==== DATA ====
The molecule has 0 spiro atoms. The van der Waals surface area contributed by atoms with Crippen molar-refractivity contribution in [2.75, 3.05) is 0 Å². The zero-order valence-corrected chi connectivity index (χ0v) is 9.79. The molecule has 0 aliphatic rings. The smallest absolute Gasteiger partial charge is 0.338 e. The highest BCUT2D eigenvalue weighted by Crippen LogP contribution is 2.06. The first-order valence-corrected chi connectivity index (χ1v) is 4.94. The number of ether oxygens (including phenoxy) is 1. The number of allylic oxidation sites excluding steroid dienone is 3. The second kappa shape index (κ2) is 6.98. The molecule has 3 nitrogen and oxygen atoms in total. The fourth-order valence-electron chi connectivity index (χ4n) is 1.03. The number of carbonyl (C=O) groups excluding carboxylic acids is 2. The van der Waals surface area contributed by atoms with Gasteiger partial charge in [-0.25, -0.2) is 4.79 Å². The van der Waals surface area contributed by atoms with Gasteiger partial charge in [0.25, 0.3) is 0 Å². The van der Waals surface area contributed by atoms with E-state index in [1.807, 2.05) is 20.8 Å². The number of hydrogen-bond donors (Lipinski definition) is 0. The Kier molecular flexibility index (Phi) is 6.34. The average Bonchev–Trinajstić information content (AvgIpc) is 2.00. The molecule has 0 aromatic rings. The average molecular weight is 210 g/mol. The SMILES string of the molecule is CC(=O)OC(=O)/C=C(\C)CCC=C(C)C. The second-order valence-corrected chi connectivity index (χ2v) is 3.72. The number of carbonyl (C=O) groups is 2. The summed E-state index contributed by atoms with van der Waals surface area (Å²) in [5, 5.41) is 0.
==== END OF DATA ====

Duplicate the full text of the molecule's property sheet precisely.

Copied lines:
The molecule has 0 spiro atoms. The van der Waals surface area contributed by atoms with Crippen molar-refractivity contribution in [2.75, 3.05) is 0 Å². The zero-order valence-corrected chi connectivity index (χ0v) is 9.79. The molecule has 0 aliphatic rings. The smallest absolute Gasteiger partial charge is 0.338 e. The highest BCUT2D eigenvalue weighted by Crippen LogP contribution is 2.06. The first-order valence-corrected chi connectivity index (χ1v) is 4.94. The number of ether oxygens (including phenoxy) is 1. The number of allylic oxidation sites excluding steroid dienone is 3. The second kappa shape index (κ2) is 6.98. The molecule has 3 nitrogen and oxygen atoms in total. The fourth-order valence-electron chi connectivity index (χ4n) is 1.03. The number of carbonyl (C=O) groups excluding carboxylic acids is 2. The van der Waals surface area contributed by atoms with Gasteiger partial charge in [-0.25, -0.2) is 4.79 Å². The van der Waals surface area contributed by atoms with Gasteiger partial charge in [0.25, 0.3) is 0 Å². The van der Waals surface area contributed by atoms with E-state index in [1.807, 2.05) is 20.8 Å². The number of hydrogen-bond donors (Lipinski definition) is 0. The Kier molecular flexibility index (Phi) is 6.34. The average Bonchev–Trinajstić information content (AvgIpc) is 2.00. The molecule has 0 aromatic rings. The average molecular weight is 210 g/mol. The SMILES string of the molecule is CC(=O)OC(=O)/C=C(\C)CCC=C(C)C. The second-order valence-corrected chi connectivity index (χ2v) is 3.72. The number of carbonyl (C=O) groups is 2. The summed E-state index contributed by atoms with van der Waals surface area (Å²) in [5, 5.41) is 0.